11 Things Not To Expect When Moving to Spain

  • Don’t expect to have a checkbook for your bank account. Checkbooks are a rarity in Spain. Most transactions are made in cash or using the debit card on your bank account. In other cases, such as repeated monthly payments, magazine subscriptions, etc., there are direct bank transfers.
  • Don’t expect to be able to use your credit and debit cards at every store and restaurant. I recently pulled out my credit card in a local restaurant only to be told that their machine wasn’t working. Luckily, I had cash to pay the bill.
  • Don’t expect restaurants and shops to have the same opening and closing hours as in your home country. Also, don’t expect them to have the same hours. And don't expect them to be open every day of the week. Small shops in Girona, for example, are often closed on Monday morning because they are open on Saturday. Fish markets are closed on Mondays because the fishermen don’t fish on Sunday. Generally, in Spain, all shops except bars and bread stores are closed on Sundays. Other countries have different opening and closing times.
  • Don’t expect quick service in shops. No matter how many people are waiting, the clerks are likely to give the customer their full attention until they are satisfied. Talk about mindfulness practice in action!
  • Don’t expect to find products in the same kinds of stores where you find them in your home country. In Spain, for example, pharmacies may or may not carry cosmetics, infant formula,and the like. There are special shops called “parapharmacies” and “perfumerias” that carry such items, along with a range of household products.
  • Don’t expect apartment hall lights and lights in public restrooms to stay on. Most are on energy-saving timers. So take note of the light switch location before you settle in. They are usually, but not always, illuminated by a faint light identified with a light bulb symbol.
  • Don’t expect to need a doctor for minor medical advice. You can get very good medical advice and even cursory examinations at a pharmacy. Pharmacists can often prescribe simple remedies for simple complaints. They may even refill your prescriptions without a doctor’s prescription form in an emergency. I take the box from the prescription in as proof. But it is always better to bring your prescription from home.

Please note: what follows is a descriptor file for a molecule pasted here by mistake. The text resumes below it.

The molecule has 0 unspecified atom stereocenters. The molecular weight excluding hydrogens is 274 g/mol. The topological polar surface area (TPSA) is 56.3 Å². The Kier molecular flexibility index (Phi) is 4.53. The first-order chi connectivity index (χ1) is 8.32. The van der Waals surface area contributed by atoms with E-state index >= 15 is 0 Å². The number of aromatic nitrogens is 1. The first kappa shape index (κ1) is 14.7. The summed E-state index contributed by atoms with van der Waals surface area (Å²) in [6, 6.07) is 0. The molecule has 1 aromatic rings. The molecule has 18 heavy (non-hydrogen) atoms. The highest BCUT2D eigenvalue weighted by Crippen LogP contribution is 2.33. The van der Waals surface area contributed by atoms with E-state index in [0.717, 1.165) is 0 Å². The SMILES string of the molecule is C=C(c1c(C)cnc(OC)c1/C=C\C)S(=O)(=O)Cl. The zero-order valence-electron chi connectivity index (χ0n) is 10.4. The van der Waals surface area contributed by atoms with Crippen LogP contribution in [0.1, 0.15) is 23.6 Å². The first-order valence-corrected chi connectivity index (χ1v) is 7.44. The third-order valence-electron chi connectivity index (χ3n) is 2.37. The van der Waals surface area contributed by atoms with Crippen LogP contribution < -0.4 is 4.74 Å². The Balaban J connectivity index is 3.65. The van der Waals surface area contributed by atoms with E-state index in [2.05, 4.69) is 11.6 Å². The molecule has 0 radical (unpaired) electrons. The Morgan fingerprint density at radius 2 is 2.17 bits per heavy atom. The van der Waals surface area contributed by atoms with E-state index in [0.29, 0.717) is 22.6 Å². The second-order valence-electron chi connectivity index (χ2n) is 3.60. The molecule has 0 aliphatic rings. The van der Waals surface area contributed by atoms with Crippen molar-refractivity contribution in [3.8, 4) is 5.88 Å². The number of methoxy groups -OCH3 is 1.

• Don’t expect the same standard of hygiene in Spanish food shops that sell food as you might find in your home country. Butchers, for example, often use their bare hands in preparing and cutting the meat you order. If you think you are going to contract some dread disease, just consider that the locals around you seem quite healthy in spite of a lifetime of "unhygienic" exposure. (NB: the European Union has very strict food safety requirements.)
  • Don’t expect to find the same brands of food, vitamins, and other supplements as in your home country. When you do find them they may be very expensive. I will have a post in the near future about how to get such items shipped to you .
  • Don’t expect waiters in restaurants to be as “cordial” as in your home country. A young American friend referred to them as "brusk." We would call them "business-like." Waiters in Spain are paid a living wage and they are professionals. They do their job very well, but they don’t “chat up" the customer to get a higher tip.
  • Don't expect the same open hours at rental car agencies as in your home country. If you are renting and returning to an airport you may find nearly the usual hours, but anywhere else you are likely to find much shorter hours, including lunch breaks. We rented a car last Saturday for one day here in Girona and found that the agency (Hertz) was going to close at 1 PM and not open again until Monday. There would be no one on duty in the parking garage to take our car back and check it for damage. They had only a secure box for us to leave our keys and paperwork.
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